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NCJ Number: 219049 Find in a Library
Title: Screening for Intimate Partner Violence in Medical Settings
Journal: Trauma, Violence, & Abuse  Volume:8  Issue:2  Dated:April 2007  Pages:199-213
Author(s): Mary Beth Phelan
Date Published: April 2007
Page Count: 15
Type: Literature Review
Format: Article
Language: English
Country: United States of America
Annotation: This research review examined the potential impact of the U.S. Preventive Services Task Force (USPSTF) recommendations regarding screening for intimate partner violence (IPV), along with the emerging literature that supports measurable health benefits from screening in medical settings.
Abstract: The review found that IPV resulted in adverse health consequences for many patients. Although patients reported that the health care setting was an appropriate place to disclose and discuss IPV, they were not disposed to volunteer this information to health care providers. This requires that health care workers consistently screen for IPV. Further research is required in order to identify the most effective screening questions and a best method for administering these. Emerging evidence shows important health benefits for women and children who screen positive for IPV and subsequently receive intervention. Mandatory reporting studies are lacking and show variable physician compliance, victim acceptance, and sparse outcome data. Informed consent prior to screening, explaining the process of mandatory reporting statutes, and victim options should be assessed in order to increase the sensitivity of screening tools. Physicians vary widely in such screening practices and tend to screen more often when injury is present. The USPSTF does not recommend universal screening for IPV due to a lack of outcome studies that show reduced injury and mortality related to IPV screening. There is also a lack of sufficiently tested screening tools and empirical data on the lack of harm to patients being screened. Emerging data show, however, that multiple IPV screening tools are available, and current evaluations of these tools are designed to improve their sensitivity and ability in a variety of clinical settings. 3 tables, 74 references, and 3 suggested readings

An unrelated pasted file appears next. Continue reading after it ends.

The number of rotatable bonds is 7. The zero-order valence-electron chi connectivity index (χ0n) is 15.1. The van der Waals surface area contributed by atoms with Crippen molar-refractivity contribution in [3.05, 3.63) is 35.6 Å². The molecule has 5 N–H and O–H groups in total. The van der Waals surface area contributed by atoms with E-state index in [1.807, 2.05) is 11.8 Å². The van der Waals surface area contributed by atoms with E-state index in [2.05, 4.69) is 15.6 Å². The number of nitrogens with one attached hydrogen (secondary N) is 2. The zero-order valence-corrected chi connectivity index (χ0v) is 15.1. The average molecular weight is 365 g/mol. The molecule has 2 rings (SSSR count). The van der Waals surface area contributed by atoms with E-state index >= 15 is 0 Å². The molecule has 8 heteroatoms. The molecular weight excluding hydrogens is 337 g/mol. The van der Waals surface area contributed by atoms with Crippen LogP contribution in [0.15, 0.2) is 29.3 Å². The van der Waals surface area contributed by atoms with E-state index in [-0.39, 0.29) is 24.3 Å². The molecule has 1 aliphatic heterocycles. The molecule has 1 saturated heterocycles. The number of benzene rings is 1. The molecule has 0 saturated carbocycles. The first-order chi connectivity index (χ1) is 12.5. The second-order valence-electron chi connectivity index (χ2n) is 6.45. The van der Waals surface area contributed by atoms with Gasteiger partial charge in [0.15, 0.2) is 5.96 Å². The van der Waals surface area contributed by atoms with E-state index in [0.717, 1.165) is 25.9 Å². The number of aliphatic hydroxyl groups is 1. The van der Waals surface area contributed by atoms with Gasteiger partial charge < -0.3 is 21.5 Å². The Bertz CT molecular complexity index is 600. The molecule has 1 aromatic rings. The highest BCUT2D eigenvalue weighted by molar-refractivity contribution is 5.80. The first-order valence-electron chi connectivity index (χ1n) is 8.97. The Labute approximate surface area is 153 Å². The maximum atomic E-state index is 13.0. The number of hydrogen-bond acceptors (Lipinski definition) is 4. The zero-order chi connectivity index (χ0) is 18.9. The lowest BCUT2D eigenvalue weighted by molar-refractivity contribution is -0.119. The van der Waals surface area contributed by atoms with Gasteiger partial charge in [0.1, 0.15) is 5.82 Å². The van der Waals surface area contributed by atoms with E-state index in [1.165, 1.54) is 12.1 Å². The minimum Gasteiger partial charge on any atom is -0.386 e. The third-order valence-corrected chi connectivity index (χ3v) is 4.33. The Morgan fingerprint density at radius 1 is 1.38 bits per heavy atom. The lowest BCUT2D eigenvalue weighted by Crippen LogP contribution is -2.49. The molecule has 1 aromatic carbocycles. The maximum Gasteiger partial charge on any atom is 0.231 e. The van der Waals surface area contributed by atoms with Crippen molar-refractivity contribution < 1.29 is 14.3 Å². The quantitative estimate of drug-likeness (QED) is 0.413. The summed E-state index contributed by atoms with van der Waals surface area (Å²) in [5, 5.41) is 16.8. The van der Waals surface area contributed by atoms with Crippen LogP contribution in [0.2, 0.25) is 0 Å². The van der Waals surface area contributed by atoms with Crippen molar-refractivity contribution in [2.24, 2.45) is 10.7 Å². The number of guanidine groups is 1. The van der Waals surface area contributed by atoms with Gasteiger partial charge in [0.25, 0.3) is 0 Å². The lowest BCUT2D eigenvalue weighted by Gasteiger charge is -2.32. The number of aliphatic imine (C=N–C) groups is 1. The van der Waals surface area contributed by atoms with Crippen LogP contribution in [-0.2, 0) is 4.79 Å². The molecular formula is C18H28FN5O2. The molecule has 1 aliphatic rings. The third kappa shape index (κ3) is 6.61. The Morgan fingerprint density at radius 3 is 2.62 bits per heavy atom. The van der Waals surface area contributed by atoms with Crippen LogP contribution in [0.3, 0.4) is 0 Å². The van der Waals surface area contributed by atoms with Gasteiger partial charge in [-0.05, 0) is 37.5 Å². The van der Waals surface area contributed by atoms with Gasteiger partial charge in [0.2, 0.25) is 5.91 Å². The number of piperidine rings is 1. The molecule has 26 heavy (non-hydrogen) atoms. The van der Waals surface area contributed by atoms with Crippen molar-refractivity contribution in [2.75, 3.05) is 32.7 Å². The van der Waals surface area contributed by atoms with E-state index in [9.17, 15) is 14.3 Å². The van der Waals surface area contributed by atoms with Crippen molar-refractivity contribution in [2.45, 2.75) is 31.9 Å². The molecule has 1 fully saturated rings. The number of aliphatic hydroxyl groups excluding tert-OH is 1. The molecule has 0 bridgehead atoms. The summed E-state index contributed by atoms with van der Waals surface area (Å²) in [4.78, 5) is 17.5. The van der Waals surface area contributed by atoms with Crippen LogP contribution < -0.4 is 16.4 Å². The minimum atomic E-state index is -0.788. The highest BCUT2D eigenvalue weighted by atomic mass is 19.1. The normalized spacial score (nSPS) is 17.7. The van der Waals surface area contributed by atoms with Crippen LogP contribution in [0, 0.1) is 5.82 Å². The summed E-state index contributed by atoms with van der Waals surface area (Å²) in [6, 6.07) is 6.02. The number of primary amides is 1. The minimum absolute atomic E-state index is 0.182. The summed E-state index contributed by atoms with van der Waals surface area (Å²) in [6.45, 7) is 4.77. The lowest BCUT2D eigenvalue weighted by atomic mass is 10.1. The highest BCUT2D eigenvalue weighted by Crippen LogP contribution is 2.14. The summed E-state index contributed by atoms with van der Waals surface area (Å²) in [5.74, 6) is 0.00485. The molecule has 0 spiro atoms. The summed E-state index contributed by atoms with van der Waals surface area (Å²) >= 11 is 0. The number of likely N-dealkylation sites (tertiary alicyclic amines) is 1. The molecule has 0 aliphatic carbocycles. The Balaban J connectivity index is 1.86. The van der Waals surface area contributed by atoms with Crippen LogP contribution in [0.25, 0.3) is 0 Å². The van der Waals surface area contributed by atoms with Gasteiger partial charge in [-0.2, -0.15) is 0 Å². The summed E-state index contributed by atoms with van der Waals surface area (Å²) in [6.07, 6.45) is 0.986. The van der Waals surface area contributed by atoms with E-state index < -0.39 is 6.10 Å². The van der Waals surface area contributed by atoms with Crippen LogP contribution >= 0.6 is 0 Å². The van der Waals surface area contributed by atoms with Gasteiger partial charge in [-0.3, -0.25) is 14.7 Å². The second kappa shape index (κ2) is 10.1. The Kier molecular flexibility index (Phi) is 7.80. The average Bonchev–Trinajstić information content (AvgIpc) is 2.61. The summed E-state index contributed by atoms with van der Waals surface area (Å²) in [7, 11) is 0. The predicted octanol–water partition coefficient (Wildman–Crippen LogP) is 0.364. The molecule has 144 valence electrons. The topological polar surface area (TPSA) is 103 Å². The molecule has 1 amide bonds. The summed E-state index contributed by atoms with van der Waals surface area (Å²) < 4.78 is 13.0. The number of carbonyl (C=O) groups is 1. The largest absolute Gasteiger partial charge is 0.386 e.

Main Term(s): Female victims
Index Term(s): Diagnostic and reception processing; Domestic assault; Physicians role in crime prevention; Victim medical assistance
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